Application Examples of the Hierarchical Clustering Explorer

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Netscan | Cereal | US counties | Application Reports from Information Visualization Class | Online Behavioral Data

Example 1 : NetScan data set  

Data source : http://netscan.research.microsoft.com/

Data files : 

The meaning of each column : 

  1. 1st column : name of newsgroup
  2. Posts : # of messages that were contributed to the newsgroup
  3. Posters: : # of people who contributed at least on message to the newsgroup
  4. PPRatio: the ratio of posters to posts
  5. Returnees: # of people who contributed to the newsgroup in the current time period and also contributed a message in the previous time period
  6. Replies: # of people who contributed at least one message that was a reply to another message
  7. UnRMSGS: # of messages in the newsgroup that did not receive any reply in the newsgroup
  8. Avg.LineCT: average # of lines in each message
  9. XPosts:# of messages that were shared with at least one other newsgroup
  10. XPTgs:# of newsgroups that shared messages with the selected newsgroups

Screenshots:

Findings :

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Example 2 : cereal data

Data source : Healthy Breakfast Story at StatLab ( http://lib.stat.cmu.edu/

Data files : 

The meaning of each column :

  1. 1st column : Name of cereal
  2. calories: calories per serving
  3. protein: grams of protein
  4. fat: grams of fat
  5. sodium: milligrams of sodium
  6. fiber: grams of dietary fiber
  7. carbo: grams of complex carbohydrates
  8. sugars: grams of sugars
  9. potass: milligrams of potassium
  10. vitamins: vitamins and minerals - 0, 25, or 100, indicating the typical percentage of FDA recommended
  11. shelf: display shelf (1, 2, or 3, counting from the floor)
  12. rating: a rating of the cereals (calculated by Consumer Reports)

Screenshots:

 

Findings :

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Example 3 : US counties

Data source :

County-by-County data:
http://users.erols.com/turboperl/dcmaps.html ( I tried to access this page again on 11/19/2004, but this page was not available.)

FIPS code - county names:
http://www.census.gov/population/cencounts/1900-90.txt
http://www.arfsys.com/indep.htm ( Denali Alaska 02068 )

Data files :

The meaning of each column :

  1. 1st column : County ID
  2. Name: County name
  3. HomeValue2000: median value of owner-occupied housing value, 2000
  4. Income1999: per capita money income, 1999
  5. Poverty1999: percent below poverty level, 1999
  6. PopDensity2000: population, 2000
  7. PopChange: population percent change, 4/1/2000-7/1/2001
  8. Prcnt65+: population 65 years old and over, 2000
  9. Below18: person under 18 years old, 2000
  10. PrcntFemale2000: percent of female persons, 2000
  11. PrcntHSgrads2000: percent of high school graduates age 25+, 2000
  12. PrcntCollege2000: percent of college graduates or higher age 25+, 2000
  13. Unemployed: person unemployed, 1999
  14. PrcntBelow18: percent under 18 years old, 2000
  15. LifeExpectancy: life expectancy, 1997
  16. FarmAcres: farm land (acres), 1997
  17. LungCancer: lung cancer mortality rate per 100,000, 1997
  18. ColonCancer: colon cancer rate per 100,000, 1997
  19. BreastCancer: breast cancer per 100,000 white female, 19970-1994

Screenshots & Findings:

Four selected histograms ranked by the biggest gap size. Gap detection was performed with standardized values (i.e. in this case all dimensions are transformed to a distribution whose mean is 0 and the standard deviation is 1). The gap ranking criterion is affected by whether the original or transformed values are used for ranking. Ranking computations based on the original values (values before transformation), produce a different ranking result since the range of the values may change due to the transformation. The biggest gap is highlighted as a peach rectangle on each histogram. The bar to the right of the gap on (a) is for Los Angeles, CA. The bar to the right of the gap on (b) is for Coconino, AZ, which means that Coconino County has exceptionally broad farm lands.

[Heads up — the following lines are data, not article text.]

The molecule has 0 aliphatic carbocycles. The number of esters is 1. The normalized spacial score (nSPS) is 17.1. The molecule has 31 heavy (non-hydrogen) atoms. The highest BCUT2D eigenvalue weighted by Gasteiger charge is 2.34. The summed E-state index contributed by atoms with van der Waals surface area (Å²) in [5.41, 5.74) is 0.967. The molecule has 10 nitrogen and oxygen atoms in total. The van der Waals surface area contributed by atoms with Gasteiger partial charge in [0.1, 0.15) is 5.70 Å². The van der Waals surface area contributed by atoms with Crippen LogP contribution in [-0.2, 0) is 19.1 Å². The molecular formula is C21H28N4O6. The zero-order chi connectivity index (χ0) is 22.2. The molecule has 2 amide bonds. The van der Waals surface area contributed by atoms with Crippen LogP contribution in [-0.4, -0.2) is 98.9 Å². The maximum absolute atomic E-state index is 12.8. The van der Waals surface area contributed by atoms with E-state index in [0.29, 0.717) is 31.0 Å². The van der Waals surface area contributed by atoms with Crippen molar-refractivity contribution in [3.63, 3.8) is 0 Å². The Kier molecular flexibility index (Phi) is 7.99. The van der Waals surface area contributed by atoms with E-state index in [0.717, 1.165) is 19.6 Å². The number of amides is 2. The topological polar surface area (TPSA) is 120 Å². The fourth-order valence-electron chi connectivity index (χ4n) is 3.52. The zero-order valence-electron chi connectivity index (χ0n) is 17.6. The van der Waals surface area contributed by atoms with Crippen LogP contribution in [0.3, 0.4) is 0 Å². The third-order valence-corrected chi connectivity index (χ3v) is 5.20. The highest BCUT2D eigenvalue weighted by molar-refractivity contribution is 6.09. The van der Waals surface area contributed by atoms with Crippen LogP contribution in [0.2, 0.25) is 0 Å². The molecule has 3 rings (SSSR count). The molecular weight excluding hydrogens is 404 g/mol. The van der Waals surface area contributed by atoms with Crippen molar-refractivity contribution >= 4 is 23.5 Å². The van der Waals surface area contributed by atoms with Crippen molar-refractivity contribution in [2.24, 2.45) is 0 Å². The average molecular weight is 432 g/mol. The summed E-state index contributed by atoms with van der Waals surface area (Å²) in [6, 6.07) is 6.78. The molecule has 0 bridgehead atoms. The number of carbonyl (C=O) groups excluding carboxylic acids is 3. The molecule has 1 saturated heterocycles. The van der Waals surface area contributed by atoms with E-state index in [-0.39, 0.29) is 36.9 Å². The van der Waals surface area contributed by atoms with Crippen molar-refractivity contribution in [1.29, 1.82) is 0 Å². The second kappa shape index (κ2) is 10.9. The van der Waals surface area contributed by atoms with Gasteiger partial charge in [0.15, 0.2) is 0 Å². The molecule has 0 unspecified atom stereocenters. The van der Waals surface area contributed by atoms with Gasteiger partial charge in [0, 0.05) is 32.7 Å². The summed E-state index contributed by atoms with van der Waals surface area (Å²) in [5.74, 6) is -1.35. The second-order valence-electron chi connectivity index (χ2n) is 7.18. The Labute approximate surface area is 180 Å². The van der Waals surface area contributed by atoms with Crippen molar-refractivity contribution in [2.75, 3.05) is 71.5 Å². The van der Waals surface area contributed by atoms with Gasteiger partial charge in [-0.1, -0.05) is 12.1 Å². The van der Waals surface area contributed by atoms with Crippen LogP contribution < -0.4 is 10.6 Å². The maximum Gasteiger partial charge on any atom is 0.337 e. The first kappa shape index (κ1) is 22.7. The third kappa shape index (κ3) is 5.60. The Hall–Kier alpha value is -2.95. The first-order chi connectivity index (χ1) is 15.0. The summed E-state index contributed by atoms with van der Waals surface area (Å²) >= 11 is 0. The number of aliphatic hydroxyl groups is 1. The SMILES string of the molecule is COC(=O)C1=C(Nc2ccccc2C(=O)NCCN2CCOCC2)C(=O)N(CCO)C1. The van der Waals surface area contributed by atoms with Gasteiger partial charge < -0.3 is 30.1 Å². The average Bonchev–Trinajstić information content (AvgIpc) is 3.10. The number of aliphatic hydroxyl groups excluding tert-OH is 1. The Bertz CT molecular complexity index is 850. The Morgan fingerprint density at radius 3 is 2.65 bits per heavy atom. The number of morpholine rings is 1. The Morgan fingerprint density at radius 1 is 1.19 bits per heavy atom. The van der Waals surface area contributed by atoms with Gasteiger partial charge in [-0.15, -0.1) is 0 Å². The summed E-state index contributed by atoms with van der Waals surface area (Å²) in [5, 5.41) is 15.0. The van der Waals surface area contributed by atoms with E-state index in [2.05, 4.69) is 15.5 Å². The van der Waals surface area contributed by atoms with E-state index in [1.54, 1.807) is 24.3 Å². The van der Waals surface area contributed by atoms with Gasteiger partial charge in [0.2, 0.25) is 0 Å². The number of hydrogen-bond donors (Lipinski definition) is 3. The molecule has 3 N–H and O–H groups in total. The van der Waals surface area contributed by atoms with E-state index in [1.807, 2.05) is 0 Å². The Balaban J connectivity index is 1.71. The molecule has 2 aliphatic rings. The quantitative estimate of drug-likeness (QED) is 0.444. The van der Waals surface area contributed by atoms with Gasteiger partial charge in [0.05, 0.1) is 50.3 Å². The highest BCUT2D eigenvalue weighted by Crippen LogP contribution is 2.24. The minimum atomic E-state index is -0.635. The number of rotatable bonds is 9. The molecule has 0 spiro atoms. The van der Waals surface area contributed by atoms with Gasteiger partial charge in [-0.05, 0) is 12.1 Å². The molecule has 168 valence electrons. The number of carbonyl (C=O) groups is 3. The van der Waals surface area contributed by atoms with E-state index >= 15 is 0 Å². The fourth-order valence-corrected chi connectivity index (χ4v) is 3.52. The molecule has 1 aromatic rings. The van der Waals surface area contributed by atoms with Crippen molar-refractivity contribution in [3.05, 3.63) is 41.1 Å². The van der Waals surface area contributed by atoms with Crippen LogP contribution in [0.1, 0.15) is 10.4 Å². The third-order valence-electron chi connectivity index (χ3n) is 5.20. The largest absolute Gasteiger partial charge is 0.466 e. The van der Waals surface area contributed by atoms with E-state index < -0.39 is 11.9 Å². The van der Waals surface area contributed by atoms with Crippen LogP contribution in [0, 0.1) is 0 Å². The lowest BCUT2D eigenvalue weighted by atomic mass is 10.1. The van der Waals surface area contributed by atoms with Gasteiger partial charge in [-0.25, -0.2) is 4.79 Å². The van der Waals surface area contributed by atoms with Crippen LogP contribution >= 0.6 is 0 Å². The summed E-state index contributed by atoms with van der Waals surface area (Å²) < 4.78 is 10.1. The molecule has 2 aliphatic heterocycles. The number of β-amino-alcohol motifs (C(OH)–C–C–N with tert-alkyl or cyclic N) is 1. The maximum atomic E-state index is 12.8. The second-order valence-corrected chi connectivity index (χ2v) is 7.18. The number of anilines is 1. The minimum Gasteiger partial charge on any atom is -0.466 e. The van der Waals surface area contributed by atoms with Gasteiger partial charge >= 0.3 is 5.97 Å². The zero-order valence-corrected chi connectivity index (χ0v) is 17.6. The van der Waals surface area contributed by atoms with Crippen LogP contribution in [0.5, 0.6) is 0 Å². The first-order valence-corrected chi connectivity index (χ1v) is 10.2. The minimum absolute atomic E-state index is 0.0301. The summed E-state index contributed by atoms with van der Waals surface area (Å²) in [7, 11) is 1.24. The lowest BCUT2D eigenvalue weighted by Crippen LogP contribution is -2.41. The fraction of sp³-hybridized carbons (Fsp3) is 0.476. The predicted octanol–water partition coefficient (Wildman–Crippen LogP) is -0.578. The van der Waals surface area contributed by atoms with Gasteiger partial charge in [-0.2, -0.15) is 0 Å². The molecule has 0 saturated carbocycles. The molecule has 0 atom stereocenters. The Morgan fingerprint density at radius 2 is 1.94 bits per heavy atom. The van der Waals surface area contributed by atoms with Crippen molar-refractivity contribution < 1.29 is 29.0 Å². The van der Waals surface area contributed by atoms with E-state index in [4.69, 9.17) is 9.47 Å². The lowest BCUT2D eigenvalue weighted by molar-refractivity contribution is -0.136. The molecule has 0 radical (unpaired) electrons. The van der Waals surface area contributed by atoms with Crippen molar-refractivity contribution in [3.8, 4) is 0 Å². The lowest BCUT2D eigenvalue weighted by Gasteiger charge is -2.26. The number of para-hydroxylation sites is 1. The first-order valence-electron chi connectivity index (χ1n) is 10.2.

(a) 21.0

(b) 5.77

(c) 0.38

(d) 0.24

Next, if users move on to the rank-by-feature framework for 2D projections, they can choose “Correlation coefficient” as the ranking criterion. And again they preattentively identify three very bright red cells and two very bright green cells in the score overview (b). The scatterplot for one of the high-scored cells is shown in Figure 7a, where LA is highlighted with an orange triangle in a circle at the top right corner. Interestingly, the three bright cells are composed by the three dimensions that have very low scores in 1D ranking by “Uniformity.” LA is also a distinctive outlier in all three high scored scatterplots. Users can confirm a trivial relationship between poverty and income, i.e. poor counties have less income (c). The scatterplot for one of the two bright green cells is shown in (d), revealing that counties with high percentages of high school graduates are particularly free from poverty.


(a) 0.96

(b) 0.77  

(c) -0.69

(d) -0.71

User can then run the ranking by quadracity to identify strong quadratic relationships, producing 4 interesting scatterplots. Following 4 figures show relatively strong quadratic relationships.  It is interesting to know that they also showed strong linear relationships according to the correlation coefficient ranking, but each pair of variables in (a) and (d) actually have a quadratic relationship.  (b) and (c) show weak quadratic relationships. The fitting errors should be considered by looking into the regression curve and points distribution before confirming the relationships.


(a) 0.96

(b) 0.77

(c) -0.69

(d) -0.71

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